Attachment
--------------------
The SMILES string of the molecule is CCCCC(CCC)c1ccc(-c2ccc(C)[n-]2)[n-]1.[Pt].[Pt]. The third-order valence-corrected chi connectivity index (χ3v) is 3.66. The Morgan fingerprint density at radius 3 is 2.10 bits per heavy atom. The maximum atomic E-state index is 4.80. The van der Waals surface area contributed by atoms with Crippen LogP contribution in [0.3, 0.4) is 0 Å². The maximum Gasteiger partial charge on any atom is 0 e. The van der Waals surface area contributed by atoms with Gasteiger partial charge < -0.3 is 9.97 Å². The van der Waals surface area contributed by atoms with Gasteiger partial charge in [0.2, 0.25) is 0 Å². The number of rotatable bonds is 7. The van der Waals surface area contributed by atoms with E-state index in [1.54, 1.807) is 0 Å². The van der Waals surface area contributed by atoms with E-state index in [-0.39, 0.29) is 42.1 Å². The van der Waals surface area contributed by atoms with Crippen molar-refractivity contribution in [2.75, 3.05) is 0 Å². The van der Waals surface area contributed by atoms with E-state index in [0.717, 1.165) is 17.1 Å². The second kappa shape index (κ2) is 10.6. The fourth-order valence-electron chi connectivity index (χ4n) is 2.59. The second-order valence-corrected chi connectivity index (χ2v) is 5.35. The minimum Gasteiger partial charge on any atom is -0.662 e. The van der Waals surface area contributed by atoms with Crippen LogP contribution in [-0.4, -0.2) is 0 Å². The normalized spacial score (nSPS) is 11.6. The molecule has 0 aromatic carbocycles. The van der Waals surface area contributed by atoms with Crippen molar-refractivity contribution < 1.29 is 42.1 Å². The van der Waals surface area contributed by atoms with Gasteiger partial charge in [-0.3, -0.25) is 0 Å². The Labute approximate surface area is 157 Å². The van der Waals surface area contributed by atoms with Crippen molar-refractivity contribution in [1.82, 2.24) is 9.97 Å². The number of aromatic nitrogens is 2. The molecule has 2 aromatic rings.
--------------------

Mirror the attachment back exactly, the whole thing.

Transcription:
The SMILES string of the molecule is CCCCC(CCC)c1ccc(-c2ccc(C)[n-]2)[n-]1.[Pt].[Pt]. The third-order valence-corrected chi connectivity index (χ3v) is 3.66. The Morgan fingerprint density at radius 3 is 2.10 bits per heavy atom. The maximum atomic E-state index is 4.80. The van der Waals surface area contributed by atoms with Crippen LogP contribution in [0.3, 0.4) is 0 Å². The maximum Gasteiger partial charge on any atom is 0 e. The van der Waals surface area contributed by atoms with Gasteiger partial charge < -0.3 is 9.97 Å². The van der Waals surface area contributed by atoms with Gasteiger partial charge in [0.2, 0.25) is 0 Å². The number of rotatable bonds is 7. The van der Waals surface area contributed by atoms with E-state index in [1.54, 1.807) is 0 Å². The van der Waals surface area contributed by atoms with E-state index in [-0.39, 0.29) is 42.1 Å². The van der Waals surface area contributed by atoms with Crippen molar-refractivity contribution in [2.75, 3.05) is 0 Å². The van der Waals surface area contributed by atoms with E-state index in [0.717, 1.165) is 17.1 Å². The second kappa shape index (κ2) is 10.6. The fourth-order valence-electron chi connectivity index (χ4n) is 2.59. The second-order valence-corrected chi connectivity index (χ2v) is 5.35. The minimum Gasteiger partial charge on any atom is -0.662 e. The van der Waals surface area contributed by atoms with Crippen LogP contribution in [-0.4, -0.2) is 0 Å². The normalized spacial score (nSPS) is 11.6. The molecule has 0 aromatic carbocycles. The van der Waals surface area contributed by atoms with Crippen molar-refractivity contribution < 1.29 is 42.1 Å². The van der Waals surface area contributed by atoms with Gasteiger partial charge in [-0.3, -0.25) is 0 Å². The Labute approximate surface area is 157 Å². The van der Waals surface area contributed by atoms with Crippen molar-refractivity contribution in [1.82, 2.24) is 9.97 Å². The number of aromatic nitrogens is 2. The molecule has 2 aromatic rings.